ALEX CHADWICK, host:
And, as he says, there was more of that violence elsewhere today as angry Muslims demonstrated against the cartoons.
In Afghanistan, police shot dead four protesters outside a U.S. military base to stop escalating violence there. As NPR's Eric Weiner reports, Muslims are angry not only at how the Prophet was depicted, but that he was depicted at all.
ERIC WEINER reporting:
In Islam, it is forbidden to depict the Prophet Muhammad in any way, a prohibition that dates back to the very birth of the religion in 7th Century Arabia. At the time, paganism and idol worship were widespread. The new religion, Islam, charted a different course; one based on the monotheism laid out in the Ten Commandments.
Professor JUAN COLE (History, University of Michigan): So, when it says that you're not to worship graven idols, that's what scholars call iconoclastic, that it's against images.
WEINER: That's Juan Cole, a professor of Middle-Eastern history at the University of Michigan.
Professor COLE: The fear was, both in Judaism and Islam, that if you represented a holy figure like a prophet who had discussions with the divine, that there would be a danger of people worshipping the image.
WEINER: And so, over the years, Muslim clerics declared it a sin, an unforgivable offense, to depict the Prophet Muhammad. This presented challenges to Muslim artists who wanted to express religious devotion, and more recently, to Muslim filmmakers who wanted to recount the birth of their religion.
UNIDENTIFIED ANNOUNCER: (in film clip) So it was. Muhammad took no revenge, and allowed none.
WEINER: This 1976 film, The Message, was directed by Moustapha Akkad, and stars Anthony Quinn. It's about the life and times of Muhammad, yet viewers don't see Muhammad, or even hear his voice. Even a well-intentioned rendering, one that portrays the Prophet in a positive light, is forbidden under Islamic law.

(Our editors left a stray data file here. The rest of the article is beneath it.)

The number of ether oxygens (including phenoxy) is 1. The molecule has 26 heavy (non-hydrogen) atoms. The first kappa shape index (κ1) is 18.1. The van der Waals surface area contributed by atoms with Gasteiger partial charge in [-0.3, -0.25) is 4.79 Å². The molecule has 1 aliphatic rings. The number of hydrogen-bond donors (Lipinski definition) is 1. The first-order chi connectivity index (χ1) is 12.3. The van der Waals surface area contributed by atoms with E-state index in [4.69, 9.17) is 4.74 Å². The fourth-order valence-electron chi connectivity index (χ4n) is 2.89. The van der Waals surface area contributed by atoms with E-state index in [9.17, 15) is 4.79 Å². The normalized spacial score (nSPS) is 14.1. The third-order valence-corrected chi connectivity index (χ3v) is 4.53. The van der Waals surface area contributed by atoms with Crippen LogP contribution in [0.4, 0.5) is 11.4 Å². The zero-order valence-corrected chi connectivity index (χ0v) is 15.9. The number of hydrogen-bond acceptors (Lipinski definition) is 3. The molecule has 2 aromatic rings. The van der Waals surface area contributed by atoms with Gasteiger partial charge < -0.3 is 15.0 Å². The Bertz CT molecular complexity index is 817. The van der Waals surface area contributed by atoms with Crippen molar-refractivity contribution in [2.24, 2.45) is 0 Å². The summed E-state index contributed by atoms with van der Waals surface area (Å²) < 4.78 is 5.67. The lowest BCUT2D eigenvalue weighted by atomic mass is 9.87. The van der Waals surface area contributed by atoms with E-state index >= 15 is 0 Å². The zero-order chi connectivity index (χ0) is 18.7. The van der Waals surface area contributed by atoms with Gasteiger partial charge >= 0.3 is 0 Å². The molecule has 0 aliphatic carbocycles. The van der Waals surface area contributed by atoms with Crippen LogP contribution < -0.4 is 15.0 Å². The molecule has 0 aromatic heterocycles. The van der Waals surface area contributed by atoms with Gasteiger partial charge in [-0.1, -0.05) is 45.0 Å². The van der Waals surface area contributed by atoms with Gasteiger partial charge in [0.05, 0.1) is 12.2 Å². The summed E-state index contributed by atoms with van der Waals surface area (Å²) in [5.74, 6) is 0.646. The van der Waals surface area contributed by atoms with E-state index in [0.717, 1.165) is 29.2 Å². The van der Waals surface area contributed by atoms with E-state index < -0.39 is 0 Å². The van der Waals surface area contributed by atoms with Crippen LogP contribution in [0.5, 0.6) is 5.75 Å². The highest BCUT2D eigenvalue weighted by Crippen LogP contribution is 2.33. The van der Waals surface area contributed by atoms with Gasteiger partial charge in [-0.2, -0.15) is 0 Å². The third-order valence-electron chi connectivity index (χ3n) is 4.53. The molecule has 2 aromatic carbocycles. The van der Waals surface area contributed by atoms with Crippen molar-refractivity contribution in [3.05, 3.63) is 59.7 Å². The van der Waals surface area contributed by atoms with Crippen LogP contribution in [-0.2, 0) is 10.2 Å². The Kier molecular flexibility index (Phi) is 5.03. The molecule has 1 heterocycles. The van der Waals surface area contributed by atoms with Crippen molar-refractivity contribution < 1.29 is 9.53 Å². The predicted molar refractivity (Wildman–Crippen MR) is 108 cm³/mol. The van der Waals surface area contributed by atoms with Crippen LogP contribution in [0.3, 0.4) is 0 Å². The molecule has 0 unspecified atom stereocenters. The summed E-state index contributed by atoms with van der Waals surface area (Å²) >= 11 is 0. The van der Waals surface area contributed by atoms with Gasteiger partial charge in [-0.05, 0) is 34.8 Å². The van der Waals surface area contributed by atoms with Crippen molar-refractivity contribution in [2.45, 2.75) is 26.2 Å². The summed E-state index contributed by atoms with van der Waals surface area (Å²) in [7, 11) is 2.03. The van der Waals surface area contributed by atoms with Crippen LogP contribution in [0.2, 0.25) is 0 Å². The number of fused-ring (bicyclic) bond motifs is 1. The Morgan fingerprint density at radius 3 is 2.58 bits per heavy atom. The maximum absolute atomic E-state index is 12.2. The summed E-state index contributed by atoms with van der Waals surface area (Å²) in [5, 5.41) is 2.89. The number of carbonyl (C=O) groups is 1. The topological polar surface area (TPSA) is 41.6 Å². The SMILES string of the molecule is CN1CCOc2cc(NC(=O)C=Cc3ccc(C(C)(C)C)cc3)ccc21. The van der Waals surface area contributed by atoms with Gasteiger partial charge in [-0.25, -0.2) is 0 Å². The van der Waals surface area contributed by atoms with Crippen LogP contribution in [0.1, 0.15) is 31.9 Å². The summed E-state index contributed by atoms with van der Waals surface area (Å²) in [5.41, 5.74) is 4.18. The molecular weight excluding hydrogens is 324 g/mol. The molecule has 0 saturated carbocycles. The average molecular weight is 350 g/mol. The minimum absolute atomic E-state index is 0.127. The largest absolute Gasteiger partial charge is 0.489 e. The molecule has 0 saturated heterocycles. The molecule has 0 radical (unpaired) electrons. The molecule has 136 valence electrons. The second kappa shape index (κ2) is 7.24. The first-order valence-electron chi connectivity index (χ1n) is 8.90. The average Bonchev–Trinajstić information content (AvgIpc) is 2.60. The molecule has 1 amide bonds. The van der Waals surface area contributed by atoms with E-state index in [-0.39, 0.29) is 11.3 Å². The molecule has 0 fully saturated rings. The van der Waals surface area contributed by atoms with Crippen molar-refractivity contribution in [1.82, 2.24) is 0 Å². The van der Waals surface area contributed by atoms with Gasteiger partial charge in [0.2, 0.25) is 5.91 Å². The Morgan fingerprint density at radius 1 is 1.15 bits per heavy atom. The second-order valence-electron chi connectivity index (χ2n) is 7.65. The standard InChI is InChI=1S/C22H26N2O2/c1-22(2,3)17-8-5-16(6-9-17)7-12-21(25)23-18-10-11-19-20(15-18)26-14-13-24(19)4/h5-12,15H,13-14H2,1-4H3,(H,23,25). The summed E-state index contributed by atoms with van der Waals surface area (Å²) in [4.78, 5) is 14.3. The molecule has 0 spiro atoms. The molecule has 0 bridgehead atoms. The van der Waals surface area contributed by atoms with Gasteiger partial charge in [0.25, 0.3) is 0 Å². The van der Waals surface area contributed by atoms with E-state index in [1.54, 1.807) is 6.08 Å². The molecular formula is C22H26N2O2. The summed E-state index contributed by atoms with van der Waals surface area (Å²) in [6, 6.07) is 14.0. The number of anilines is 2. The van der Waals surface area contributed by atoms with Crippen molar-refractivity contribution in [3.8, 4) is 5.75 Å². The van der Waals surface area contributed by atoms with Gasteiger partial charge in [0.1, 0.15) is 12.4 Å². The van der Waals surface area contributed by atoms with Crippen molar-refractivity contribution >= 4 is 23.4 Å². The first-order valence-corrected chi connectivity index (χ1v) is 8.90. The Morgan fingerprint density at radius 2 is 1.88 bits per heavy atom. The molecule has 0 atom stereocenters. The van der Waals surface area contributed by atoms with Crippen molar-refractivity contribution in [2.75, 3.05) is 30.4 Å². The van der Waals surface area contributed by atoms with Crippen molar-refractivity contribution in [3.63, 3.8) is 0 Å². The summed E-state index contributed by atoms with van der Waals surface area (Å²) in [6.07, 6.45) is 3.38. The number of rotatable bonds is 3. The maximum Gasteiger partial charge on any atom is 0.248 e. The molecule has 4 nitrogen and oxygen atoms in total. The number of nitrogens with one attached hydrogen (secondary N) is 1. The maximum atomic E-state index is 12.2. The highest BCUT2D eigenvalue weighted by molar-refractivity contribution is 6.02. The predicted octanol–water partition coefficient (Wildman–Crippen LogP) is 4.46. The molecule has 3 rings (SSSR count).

The Danish cartoons, of course, went a step further. They not only depicted the Prophet, but did so in an extremely unflattering light. One drawing in particular has angered Muslims. It shows Muhammad wearing a turban in the shape of a bomb.
John Esposito is professor of Islamic studies at Georgetown University.
Professor JOHN ESPOSITO (Islamic studies, Georgetown University): To criticize the Prophet Muhammad is as direct an attack as it would be to mock and attack the Koran, which is seen as the word of God, or the sacred scripture. Muhammad is seen as the living Koran.
WEINER: The name Muhammad, in fact, is the most common first name in the world.
The ban on showing Muhammad is not universally observed, especially in Muslim countries beyond the Arab world. Mehdi Khalji, an Islamic scholar from Iran, remembers how his father, an Ayatollah, kept a favorite painting of Muhammad.
Professor MEDE KAHLEEJI (Islamic scholar): It's a picture of the Prophet when he was very young, but they found it in Morroco, this picture. And my father was keeping this picture on his desk always.
WEINER: Kahleeji's family is Shiiad, and its differing interpretation of Islamic law explains some of the tension between Shiiad and Sunni Muslims.
For some, the protests over the Danish cartoons echo the firestorm that erupted over Salman Rushdie's book, the The Satanic Verses. Rushdie used words, not cartoons, to paint the Prophet Muhammad in what some Muslims perceived to be a negative and insulting light. Violent protests broke out, Rushdie went into hiding.
Michael Levine is professor of Islamic studies at the University of California, Irvine.
Professor MICHAEL LEVINE (Islamic studies, University of California, Irvine): And I think we see this repeating here. At precisely the moment when we need cool heads, and we need reasonable people, we see the immaturity of all our cultures coming out, and we see everyone on each side who stands to benefit in any way from stoking the hatred.
WEINER: More reasoned voices, he says, are drowned out by all of the noise.
Eric Weiner, NPR News.
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